For some Biden supporters, the actions he plans are not enough and they plan to show it on Inauguration Day. The National Park Service granted two protest permits for Jan. 20 but restricted both to small fenced-in areas and to 100 people each. Both are far from Biden’s Capitol swearing-in site.

The two groups are the Answer Coalition and the Working Families Party, which will have five techs and a screen demanding Biden enact a more progressive agenda. WFP members can connect with it virtually. No right-wing or white nationalist groups have permits, unlike on Jan. 6.

But to make sure they can’t cause trouble, permits or not, D.C. is an armed camp.

More than 25,000 National Guard members from around the country are patrolling streets festooned with Jersey barriers and eight-foot-high steel fencing. The Capitol ceremony will have only invited guests. Trump won’t be there. House Speaker Nancy Pelosi, D-Calif., and Trump Vice President Mike Pence will.

And in an indication of the continuing white nationalist threat to Biden, Guard and military officials are honeycombing the lists of troops being sent to D.C. to weed out those affiliated with racist groups, along with two dozen or so already identified and arrested participants in the Jan. 6 invasion.

Even as Congress prepares to tackle Biden’s agenda, debate is increasing over what retribution should be meted out, and against whom, for the Trump-ordered invasion and attempted coup in the U.S. Capitol that day.

Plans two-track sessions

Incoming Senate Majority Leader Charles Schumer, D-N.Y., plans two-track Senate sessions, one for regular business, notably Biden Cabinet confirmations and the other for an impeachment trial of Trump, the former White House occupant.

Rep. Cori Bush, D-Mo., has introduced a resolution to expel the 140 House Republicans who stuck with Trump’s lies about election fraud and voted to reject the Electoral College results that elected Biden. Her precedent: Expulsion of Confederate backers from Congress in the winter of 1860-61, as southern states seceded to prepare for the Civil War.

And the Women’s March has compiled a list of corporate contributors to one main Trump congressional backer, Sen. Ted Cruz, R-Texas, so its members can pressure those firms to demand Cruz return their prior campaign cash.

Other big GOP capitalist corporate political givers, which backed Trump and pro-Trump Republicans for years, are belatedly hitting the “pause” button on donations.

The list of culprits is expanding, too, beyond the tens of thousands who overran the historic building. The insurrectionists looted, vandalized, erected a noose and scaffold on the Capitol grounds, and paraded through the building with Confederate flags. Two weeks later, there are still smashed windows in the Capitol.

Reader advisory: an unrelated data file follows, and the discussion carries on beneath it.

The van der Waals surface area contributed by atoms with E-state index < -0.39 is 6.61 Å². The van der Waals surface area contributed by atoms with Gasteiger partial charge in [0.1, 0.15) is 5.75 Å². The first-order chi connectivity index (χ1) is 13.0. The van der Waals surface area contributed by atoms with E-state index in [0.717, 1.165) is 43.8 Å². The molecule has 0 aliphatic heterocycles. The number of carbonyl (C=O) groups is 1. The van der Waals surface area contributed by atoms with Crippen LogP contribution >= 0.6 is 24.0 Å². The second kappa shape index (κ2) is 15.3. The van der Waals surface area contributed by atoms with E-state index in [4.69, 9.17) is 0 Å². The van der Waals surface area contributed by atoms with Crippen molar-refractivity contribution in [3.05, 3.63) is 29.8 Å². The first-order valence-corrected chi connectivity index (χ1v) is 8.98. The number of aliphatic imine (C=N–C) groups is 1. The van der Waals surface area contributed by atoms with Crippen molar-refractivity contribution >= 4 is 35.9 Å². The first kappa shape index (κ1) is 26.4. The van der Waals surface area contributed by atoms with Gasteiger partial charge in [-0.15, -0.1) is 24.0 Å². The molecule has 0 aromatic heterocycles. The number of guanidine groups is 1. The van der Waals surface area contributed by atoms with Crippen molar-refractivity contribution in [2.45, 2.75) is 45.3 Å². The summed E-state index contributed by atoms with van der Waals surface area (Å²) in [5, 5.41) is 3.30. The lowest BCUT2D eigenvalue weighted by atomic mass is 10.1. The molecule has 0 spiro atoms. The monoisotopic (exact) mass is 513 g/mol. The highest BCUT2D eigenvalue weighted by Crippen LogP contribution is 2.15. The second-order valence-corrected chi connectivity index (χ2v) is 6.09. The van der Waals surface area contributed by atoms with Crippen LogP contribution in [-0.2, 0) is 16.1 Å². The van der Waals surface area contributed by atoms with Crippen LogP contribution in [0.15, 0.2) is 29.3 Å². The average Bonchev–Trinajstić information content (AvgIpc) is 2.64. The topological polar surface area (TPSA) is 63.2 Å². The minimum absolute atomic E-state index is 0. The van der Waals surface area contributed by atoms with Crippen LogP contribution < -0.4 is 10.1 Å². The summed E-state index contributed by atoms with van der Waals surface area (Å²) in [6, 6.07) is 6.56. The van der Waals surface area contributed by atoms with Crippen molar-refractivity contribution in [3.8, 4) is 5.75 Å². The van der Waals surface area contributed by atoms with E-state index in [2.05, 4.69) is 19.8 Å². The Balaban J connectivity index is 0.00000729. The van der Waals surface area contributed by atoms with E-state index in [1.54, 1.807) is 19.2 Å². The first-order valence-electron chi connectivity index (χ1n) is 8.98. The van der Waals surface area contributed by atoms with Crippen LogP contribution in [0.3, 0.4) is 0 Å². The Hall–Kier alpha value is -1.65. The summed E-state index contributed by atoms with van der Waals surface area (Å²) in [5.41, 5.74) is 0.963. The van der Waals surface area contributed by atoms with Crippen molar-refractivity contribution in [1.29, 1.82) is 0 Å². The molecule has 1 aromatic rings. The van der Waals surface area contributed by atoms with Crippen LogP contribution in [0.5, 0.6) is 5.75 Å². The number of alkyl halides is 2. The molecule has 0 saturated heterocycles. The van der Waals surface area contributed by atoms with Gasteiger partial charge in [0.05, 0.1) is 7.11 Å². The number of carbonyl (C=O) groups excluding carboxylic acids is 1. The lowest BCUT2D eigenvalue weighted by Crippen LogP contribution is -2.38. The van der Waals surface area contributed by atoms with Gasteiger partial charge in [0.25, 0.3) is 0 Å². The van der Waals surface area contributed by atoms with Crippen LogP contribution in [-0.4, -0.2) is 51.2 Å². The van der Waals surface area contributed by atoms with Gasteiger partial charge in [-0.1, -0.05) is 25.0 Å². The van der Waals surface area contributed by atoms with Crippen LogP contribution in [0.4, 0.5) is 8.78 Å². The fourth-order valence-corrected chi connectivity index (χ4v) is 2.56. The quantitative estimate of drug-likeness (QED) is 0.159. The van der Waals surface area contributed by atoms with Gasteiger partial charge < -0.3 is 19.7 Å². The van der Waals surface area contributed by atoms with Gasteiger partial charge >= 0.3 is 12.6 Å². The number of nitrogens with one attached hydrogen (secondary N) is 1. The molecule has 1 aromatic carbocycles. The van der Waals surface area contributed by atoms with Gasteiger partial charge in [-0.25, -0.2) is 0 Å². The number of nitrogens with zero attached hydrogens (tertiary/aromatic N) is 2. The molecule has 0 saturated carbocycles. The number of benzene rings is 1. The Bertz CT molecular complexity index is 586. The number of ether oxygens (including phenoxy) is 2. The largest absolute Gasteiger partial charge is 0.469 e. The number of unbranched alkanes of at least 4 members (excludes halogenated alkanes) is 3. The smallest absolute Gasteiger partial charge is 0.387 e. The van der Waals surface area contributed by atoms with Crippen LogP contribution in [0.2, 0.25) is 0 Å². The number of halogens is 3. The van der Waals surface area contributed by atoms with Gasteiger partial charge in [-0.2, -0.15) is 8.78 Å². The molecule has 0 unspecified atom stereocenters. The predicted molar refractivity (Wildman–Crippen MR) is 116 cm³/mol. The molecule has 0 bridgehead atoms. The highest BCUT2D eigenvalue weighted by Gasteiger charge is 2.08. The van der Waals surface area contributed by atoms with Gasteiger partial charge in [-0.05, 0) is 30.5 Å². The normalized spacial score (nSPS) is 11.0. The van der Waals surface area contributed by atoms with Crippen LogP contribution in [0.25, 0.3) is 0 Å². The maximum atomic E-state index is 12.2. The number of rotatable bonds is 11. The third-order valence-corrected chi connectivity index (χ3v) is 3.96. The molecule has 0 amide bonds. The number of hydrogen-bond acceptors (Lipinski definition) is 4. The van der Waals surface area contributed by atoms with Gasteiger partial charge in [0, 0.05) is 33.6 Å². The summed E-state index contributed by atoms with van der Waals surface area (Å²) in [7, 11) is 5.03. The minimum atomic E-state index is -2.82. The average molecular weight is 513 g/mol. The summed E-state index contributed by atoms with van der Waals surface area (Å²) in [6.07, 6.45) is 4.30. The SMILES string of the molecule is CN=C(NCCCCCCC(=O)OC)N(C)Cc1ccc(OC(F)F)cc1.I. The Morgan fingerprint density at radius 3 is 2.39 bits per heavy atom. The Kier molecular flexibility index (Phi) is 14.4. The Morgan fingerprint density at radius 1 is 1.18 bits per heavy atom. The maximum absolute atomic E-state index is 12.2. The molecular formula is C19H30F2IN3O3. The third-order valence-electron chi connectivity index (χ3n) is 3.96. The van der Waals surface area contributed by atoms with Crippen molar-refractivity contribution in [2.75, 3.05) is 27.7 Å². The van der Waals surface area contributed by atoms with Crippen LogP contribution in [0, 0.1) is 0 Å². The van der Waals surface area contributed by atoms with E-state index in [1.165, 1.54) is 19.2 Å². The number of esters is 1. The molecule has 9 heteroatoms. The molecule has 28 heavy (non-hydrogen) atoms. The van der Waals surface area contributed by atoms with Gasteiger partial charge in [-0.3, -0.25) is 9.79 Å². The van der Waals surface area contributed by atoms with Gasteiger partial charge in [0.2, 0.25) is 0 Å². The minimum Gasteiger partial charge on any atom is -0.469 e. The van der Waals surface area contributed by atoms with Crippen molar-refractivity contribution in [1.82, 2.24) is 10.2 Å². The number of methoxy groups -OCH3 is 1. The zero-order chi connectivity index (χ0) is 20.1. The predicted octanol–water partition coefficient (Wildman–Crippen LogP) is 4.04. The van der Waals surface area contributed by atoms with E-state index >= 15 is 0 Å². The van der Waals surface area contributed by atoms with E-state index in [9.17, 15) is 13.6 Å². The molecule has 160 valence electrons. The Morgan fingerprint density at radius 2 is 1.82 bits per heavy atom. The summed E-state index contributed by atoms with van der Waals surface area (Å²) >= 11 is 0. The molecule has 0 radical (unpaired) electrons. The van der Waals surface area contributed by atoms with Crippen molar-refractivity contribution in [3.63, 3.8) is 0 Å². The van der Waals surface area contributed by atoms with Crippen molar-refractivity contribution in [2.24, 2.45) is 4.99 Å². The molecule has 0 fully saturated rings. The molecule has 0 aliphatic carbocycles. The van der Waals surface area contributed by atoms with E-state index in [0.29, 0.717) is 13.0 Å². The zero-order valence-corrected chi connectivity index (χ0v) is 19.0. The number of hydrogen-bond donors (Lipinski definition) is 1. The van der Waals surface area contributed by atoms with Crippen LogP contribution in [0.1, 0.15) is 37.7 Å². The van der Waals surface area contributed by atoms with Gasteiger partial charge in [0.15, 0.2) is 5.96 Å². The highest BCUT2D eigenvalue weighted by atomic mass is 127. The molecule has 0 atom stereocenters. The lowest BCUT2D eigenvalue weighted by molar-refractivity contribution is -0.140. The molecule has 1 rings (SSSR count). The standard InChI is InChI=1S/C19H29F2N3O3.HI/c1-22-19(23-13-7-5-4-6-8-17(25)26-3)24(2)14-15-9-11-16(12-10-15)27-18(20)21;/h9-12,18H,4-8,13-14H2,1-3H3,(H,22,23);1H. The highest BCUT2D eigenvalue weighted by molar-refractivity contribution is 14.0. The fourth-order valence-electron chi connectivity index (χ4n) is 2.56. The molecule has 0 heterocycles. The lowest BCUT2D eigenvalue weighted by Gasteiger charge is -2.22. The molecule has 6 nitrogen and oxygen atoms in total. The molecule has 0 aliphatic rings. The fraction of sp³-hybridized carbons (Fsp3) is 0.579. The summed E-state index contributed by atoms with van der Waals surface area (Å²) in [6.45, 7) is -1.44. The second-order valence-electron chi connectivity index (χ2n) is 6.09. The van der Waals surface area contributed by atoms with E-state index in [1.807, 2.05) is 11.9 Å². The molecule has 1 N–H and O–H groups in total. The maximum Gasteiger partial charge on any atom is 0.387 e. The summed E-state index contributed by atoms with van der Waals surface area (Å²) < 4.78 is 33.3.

And the invaders threatened top officials, including Pelosi and Pence, who didn’t kowtow to Trump’s final edict and overthrow the 2020 Electoral College certification of Biden as the winner last November.

The FBI has so far charged or arrested more than 100 people who, through their own social media posts, identified themselves as leaders of the invasion. In a break in the normal “blue wall” of silence among cops, some police officers nationwide are turning in colleagues who joined the invasion.

And The Washington Post reported that a far-right white nationalist “Christian” group is raising money through Go Fund Me pages for both groups that assembled the Jan. 6 invasion, and for the president of the Proud Boys, who was arrested before it on previous riot charges in D.C.

Turning Point Action, another white nationalist group, funded buses of invaders to come to D.C. Its founder spoke loudly for Trump at the Republican National Convention, and it posted a tweet, later deleted, telling members of its bus caravan.

One CNP member and pre-invasion rally participant told the Post that event was peaceful and blamed other individuals for the subsequent insurrection. Since Trump took over the White House in 2017, CNP was a conduit between the administration and the far right. The CNP member conveniently omitted Trump’s incitement, which led to the invasion and Trump’s impeachment.


CONTRIBUTOR

Mark Gruenberg
Mark Gruenberg

Mark Gruenberg is head of the Washington, D.C., bureau of People's World. He is also the editor of Press Associates Inc. (PAI), a union news service in Washington, D.C. that he has headed since 1999. Previously, he worked as Washington correspondent for the Ottaway News Service, as Port Jervis bureau chief for the Middletown, NY Times Herald Record, and as a researcher and writer for Congressional Quarterly. Mark obtained his BA in public policy from the University of Chicago and worked as the University of Chicago correspondent for the Chicago Daily News.